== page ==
By Rob Colville on November 16, 2017 in
Many first time traders may feel that there really is no difference between demo trading and live trading. If they’re good at the former, they will be good (and profitable) at the latter. However, once they gain more experience in live trades, they will realise that there is, in fact, a big difference. But it’s not about the brokers or the trades or the amount of money – that big difference is all in your brain, and if you can’t get over it, trading will become a bore.
It’s true that there is a definite change in brain function when you move between demo trading and live trading, but there is a physical change too. When you put that first live trade on, we’re sure your heart beat a little faster. We’re sure that your palms got sweaty. We’re sure that you couldn’t sit still. These are all very common physical things that happen to a trader who switches from demos and live trades. It is exciting, after all. It’s something new, and anything new brings out a little anxiety even if you do know what you’re doing. The thing with live trades is that there is now real money on the line, and that makes a lot of difference in how the body reacts. Remember, though, that the body is only taking cues from the brain, and your brain is therefore sending signals telling the body to get nervous and excited all at once. If you’ve got everything worked out in advance and you’ve done enough planning, your brain won’t have anything to say.
Of course, having a good plan and implementing it when changing between demo trading and live trading is often easier said than done. You might start off with all good intentions, but once you get a sniff of a winning trade, the excitement can be too much and you end up spending more money than you intended – perhaps even forgetting that you’ve changed between demo trading and live trading. The only problem is, this is your cash, and when it’s gone… it’s gone. However, the brain starts to kick in at that point (again – we need it, but it can be a real problem sometimes), telling us that we can make that money back. We just need to trade some more. Big mistake, though. Throwing trade after trade at the markets and hoping that something sticks will only get you deeper into debt. Your trading account will be empty, and you’ll wonder why demo trading was so much fun if live trading is such a washout.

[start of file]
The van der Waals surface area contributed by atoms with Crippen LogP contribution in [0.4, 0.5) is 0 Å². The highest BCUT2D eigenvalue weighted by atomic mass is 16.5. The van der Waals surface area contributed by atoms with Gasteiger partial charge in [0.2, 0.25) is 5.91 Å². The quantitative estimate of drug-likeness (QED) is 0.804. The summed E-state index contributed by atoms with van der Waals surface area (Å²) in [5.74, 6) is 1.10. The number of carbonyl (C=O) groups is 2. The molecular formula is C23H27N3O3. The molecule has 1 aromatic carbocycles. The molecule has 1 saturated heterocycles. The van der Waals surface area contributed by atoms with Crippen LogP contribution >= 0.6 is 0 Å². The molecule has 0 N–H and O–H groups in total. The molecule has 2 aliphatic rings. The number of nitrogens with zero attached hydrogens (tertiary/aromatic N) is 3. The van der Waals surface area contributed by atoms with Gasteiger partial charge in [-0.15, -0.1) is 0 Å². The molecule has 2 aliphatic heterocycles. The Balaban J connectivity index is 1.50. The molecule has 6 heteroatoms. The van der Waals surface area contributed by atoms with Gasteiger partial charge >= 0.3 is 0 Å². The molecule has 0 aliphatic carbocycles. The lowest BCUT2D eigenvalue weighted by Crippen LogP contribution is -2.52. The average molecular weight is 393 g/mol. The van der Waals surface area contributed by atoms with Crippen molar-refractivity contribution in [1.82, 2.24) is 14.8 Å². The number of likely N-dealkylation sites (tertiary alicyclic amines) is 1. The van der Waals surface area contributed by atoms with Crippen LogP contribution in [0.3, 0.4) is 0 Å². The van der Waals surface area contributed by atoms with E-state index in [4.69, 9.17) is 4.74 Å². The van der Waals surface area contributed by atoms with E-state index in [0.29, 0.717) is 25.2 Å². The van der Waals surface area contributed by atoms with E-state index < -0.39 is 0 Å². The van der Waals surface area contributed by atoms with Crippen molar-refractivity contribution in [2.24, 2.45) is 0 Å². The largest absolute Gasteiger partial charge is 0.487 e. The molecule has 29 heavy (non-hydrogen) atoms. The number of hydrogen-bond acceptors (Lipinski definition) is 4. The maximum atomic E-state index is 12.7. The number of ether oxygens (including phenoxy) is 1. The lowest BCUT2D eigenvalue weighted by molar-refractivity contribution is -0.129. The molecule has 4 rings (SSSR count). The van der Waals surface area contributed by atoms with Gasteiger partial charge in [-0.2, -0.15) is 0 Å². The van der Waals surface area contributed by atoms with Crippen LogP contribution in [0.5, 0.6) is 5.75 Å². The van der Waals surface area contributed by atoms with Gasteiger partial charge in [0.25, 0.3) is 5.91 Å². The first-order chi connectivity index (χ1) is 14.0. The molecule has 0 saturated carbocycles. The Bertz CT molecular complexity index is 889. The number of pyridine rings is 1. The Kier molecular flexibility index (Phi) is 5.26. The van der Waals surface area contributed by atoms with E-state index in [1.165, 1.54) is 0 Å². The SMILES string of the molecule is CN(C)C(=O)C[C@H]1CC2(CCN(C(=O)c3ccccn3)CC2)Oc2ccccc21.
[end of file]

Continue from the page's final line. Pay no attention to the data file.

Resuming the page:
The ‘only trade what you can afford’ motto is a good one. In fact, it’s the best one you’re likely to hear when it comes to trading, and it’s the main difference between demo trading and live trading. In demo trading you can trade however and whenever you like with no consequences. You lose? So what? Trade again, trade differently, see what happens. You win? So what? Throw that pretend cash around and if it all goes, it’s no skin off your nose. In live trading, you don’t want to do that. Unless you have unlimited funds and you really can afford to literally throw money away, make a plan. Stick to it. Don’t let your emotions (or your brain) get you into trouble.
Is there really a point to demo trading? Can we learn anything at all from it if it’s so different to live trading? If even our brains and bodies pick that up immediately? Well, yes – demo trading has its uses. In fact, it’s the difference between demo trading and live trading, that emotional response, that is a teacher here. That difference shows that live trading really is real, and it should never be ignored. If your brain is telling your body to react in a certain way, try to understand why. It’s a fight or flight instinct, and as ever when that happens, it’s time to look for the dangers. What you really need to do is to make your live trading the same as your demo trading in terms of the emotion you express (which should be precisely none). Demo trading has the emotion removed already; in live trading, you need to do it for yourself.
In order to remove the emotion from live trading, you need to start with your demo trading. You need to play the demo trades as though they were real – no guessing, no leaping, no going too far. Start by pretending the money you’re trading with is really yours and only trade what you can afford. This will immediately put you on the same level as a live trade. Next, accept that losses will happen and, when they do happen, make sure you don’t rush into a new trade to make up for the loss. This is essential. Think about each trade and ask yourself why you are considering it. Ask yourself if you truly believe it will is the first step.